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Research Methods & Reporting

Rethinking pragmatic randomised controlled trials: introducing the “cohort multiple randomised controlled trial” design

BMJ 2010; 340 doi: https://doi.org/10.1136/bmj.c1066 (Published 19 March 2010) Cite this as: BMJ 2010;340:c1066

Rapid Response:

The cmRCT

Relton et al 1 propose an interesting study design for pragmatic
trials which may overcome some of the drawbacks of other RCTs. However,
the cmRCT does seem to have several limitations:

• Like most pragmatic trials, it does not control for non-specific
effects of the experimental treatment 2.

• It is open to selection bias: only patients in the randomized
arm(s) need to consent to the experimental treatment. They are thus
selected and possibly different from the pool of all patients.

• The comparator treatment is ‘care as usual’; this means trialists
have little control over what exactly patients elect for (self-)treatment.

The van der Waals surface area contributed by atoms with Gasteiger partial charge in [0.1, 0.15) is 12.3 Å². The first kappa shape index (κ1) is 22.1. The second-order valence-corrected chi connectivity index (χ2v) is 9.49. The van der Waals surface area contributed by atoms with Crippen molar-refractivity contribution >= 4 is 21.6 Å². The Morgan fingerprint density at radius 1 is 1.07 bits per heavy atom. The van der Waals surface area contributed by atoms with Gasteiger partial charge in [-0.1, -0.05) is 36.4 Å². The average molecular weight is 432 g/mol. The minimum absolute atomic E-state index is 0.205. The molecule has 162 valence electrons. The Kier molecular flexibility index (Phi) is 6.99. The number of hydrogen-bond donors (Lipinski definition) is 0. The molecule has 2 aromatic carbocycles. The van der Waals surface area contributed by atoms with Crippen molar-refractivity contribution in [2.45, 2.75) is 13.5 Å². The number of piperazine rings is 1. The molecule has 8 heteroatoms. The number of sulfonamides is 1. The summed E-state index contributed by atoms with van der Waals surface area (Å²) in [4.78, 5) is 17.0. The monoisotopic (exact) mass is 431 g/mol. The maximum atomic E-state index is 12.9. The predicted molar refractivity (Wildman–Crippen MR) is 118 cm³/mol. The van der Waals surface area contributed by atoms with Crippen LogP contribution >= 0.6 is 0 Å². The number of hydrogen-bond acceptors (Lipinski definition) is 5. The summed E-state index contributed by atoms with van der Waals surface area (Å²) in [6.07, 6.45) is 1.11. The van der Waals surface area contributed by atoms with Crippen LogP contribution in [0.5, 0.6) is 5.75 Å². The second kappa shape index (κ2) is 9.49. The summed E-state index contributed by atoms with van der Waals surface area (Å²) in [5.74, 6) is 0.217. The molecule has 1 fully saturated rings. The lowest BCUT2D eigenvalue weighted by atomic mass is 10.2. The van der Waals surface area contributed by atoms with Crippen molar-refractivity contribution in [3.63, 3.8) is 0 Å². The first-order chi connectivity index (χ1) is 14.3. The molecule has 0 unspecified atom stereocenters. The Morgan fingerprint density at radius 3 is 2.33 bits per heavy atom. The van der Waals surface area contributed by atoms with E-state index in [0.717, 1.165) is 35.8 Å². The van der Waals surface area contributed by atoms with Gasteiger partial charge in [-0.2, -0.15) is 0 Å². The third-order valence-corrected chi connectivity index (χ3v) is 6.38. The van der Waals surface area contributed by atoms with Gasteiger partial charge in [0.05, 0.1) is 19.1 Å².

Thus the experimental treatment might be tested against a package of care,
the exact contents of which is unknown. Essentially one might compare one
unknown to another.

These drawbacks might mean that the cmRCT generates false positive
results. I can, for instance, imagine a pure placebo, like homeopathy,
coming out of such a test smelling of roses.

E. Ernst

Reference List

1) Relton C, Togerson D, O'Cathain A, Nicholl J. Rethinking pragmatic
randomised controlled trials: introducing the "cohort multiple randomised
controlled trial" design. BMJ 2010; 340:963-967.

2) Ernst E, Lee MS. A trial design that generates only ''positive''
results. J Postgrad Med 2008; 54(3):214-216.

Competing interests:
None declared

Competing interests: No competing interests

10 May 2010
Edzard Ernst
Director, Complementary Medicine
Peninsula Medical School, 25 Victoria Park Road, EX2 4NT